It is the aim of the Bill of Rights, if it has any remaining aim at all, to curb such prehensile gentry. Its function is to set a limitation upon their power to harry and oppress us to their own private profit. The Fathers, in framing it, did not have powerful minorities in mind; what they sought to hobble was simply the majority. But that is a detail. The important thing is that the Bill of Rights sets forth, in the plainest of plain language, the limits beyond which even legislatures may not go. The Supreme Court, in Marbury v. Madison, decided that it was bound to execute that intent, and for a hundred years that doctrine remained the corner-stone of American constitutional law."

--H.L.Mencken, The American Mercury (May 1930)

Friday, August 14, 2015


"Every man must decide whether he will walk in the light of creative altruism or in the darkness of destructive selfishness."
--Martin Luther King

Thursday, August 13, 2015

Success V

"Don't confuse fame with success. Madonna is one; Helen Keller is the other."
--Erma Bombeck

Wednesday, August 12, 2015


"Seven to eleven is a huge chunk of life, full of dulling and forgetting. It is fabled that we slowly lose the gift of speech with animals, that birds no longer visit our windowsills to converse. As our eyes grow accustomed to sight they armor themselves against wonder."
--Leonard Cohen

Tuesday, August 11, 2015


" ... I suggest that the more the state intervenes in such situations, the more 'necessary' (on this view) it becomes, because positive altruism and voluntary cooperative behaviour atrophy in the presence of the state and grow in its absence. Thus, again, the state exacerbates the conditions which are supposed to make it necessary. We might say that the state is like an addictive drug: the more of it we have, the more we 'need' it and the more we come to 'depend' on it."
--Michael Taylor
Source: The Possibility of Cooperation (Cambridge: Cambridge University Press, 1987), p. 168

Monday, August 10, 2015


Freedom is not empowerment. Empowerment is what the Serbs have in Bosnia. Anybody can grab a gun and be empowered. It's not entitlement. An entitlement is what people on welfare get, and how free are they? It's not an endlessly expanding list of rights -- the "right" to education, the "right" to health care, the "right" to food and housing. That's not freedom, that's dependency. Those aren't rights, those are rations of slavery -- hay and a barn for human cattle. There's only one basic human right, the right to do as you damn well please. And with it comes the only basic human duty, the duty to take the consequences.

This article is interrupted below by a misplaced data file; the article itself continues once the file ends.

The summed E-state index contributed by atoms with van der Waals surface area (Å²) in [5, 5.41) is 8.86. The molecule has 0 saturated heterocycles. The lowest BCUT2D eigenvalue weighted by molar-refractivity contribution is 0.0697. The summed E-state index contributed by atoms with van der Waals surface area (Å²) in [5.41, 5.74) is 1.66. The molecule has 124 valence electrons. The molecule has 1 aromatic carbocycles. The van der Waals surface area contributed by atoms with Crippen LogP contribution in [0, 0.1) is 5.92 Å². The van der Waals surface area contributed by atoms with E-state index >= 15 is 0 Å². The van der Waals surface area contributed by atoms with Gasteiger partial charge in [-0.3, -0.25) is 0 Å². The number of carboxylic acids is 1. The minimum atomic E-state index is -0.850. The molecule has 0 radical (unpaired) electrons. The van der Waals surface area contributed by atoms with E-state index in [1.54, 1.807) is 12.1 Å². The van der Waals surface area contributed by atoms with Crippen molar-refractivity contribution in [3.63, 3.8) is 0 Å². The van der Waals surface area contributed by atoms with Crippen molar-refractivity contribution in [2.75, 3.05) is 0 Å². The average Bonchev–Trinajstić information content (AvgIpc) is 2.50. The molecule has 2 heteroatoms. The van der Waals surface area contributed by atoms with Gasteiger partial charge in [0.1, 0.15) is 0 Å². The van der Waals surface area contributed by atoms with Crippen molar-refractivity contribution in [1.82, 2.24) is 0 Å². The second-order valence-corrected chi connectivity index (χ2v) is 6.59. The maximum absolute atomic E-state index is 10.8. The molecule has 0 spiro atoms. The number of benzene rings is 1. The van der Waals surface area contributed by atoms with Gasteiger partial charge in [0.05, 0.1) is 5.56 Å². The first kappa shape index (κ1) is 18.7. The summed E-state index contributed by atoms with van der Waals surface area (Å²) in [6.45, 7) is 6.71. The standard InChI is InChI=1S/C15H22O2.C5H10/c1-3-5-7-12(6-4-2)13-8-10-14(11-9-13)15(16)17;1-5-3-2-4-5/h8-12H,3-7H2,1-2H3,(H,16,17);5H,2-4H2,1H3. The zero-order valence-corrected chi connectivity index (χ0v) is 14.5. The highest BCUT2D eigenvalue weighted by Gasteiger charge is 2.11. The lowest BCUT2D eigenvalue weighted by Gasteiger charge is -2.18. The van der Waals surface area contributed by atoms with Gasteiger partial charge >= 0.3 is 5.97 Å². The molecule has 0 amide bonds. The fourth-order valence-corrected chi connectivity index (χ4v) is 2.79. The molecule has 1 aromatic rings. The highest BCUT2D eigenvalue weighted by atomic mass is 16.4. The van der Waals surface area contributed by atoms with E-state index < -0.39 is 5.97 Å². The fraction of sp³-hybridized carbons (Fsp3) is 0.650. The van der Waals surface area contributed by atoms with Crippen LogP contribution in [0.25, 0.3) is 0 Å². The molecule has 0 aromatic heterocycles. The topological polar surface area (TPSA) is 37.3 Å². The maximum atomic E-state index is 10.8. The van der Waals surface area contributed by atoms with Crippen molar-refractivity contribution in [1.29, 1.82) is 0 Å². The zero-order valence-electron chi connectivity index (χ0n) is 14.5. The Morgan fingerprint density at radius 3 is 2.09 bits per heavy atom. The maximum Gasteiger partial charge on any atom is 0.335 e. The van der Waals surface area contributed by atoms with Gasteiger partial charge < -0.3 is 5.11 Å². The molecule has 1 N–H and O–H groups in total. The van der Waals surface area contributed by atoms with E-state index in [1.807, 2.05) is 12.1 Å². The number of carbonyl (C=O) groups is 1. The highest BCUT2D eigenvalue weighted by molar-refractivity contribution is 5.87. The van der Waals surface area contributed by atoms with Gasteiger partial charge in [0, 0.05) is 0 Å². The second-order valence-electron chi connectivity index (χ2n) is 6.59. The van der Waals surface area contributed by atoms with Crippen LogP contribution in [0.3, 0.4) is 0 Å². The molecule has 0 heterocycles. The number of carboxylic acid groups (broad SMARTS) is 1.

--P. J. O'Rourke
(1947- ) US humorist, journalist, & political commentator
Source: Age and Guile Beat Youth, Innocence, and a Bad Haircut (Atlantic Monthly Press 1995)

Sunday, August 09, 2015


Because "phenol was... a secret of the camp hospital," and people risked their lives if they revealed it; because prisoner hospital workers realized that to tell the truth to the doomed people would cause them greater pain, and therefore tried to contribute to the illusion of "the injection as some normal administrative and medical procedure"; and because of the universal psychological need to refuse "to accept the idea that life is coming to an end." One could hold to that denial precisely because "everyone had for years [prior to Auschwitz] connected the idea of hospital, doctors, nurses, injections, medical treatment with the struggle for life--and not with murder."
--Robert Jay Lifton, "The Nazi Doctors: Medical Killing And The Psychology Of Genocide", p. 259

Saturday, August 08, 2015

Balance III

For the SS doctor, efficiency in selections became equated with quarantine arrangements and the improvement of actual medical units, all in the service of keeping enough inmates able to work and the camp free of epidemics. Within that context, the SS doctor inevitably came to perceive his professional function to be in neither the killing nor the healing alone, but in achieving the necessary balance. That healing-killing balance, according to the SS doctor Ernst B., was :the problem" for Auschwitz doctors. From that standpoint, as he further explained, the principle of "clearing out" a block when there was extensive diarrhea--sending everyone on it to the gas chambers--could be viewed as "pseudo ethical" and "pseudo idealistic." Dr. B. meant that such a policy in that environment could be perceived by the doctors themselves as ethical and idealistic in that they carried out their task to perfection on behalf of the higher goal of camp balance.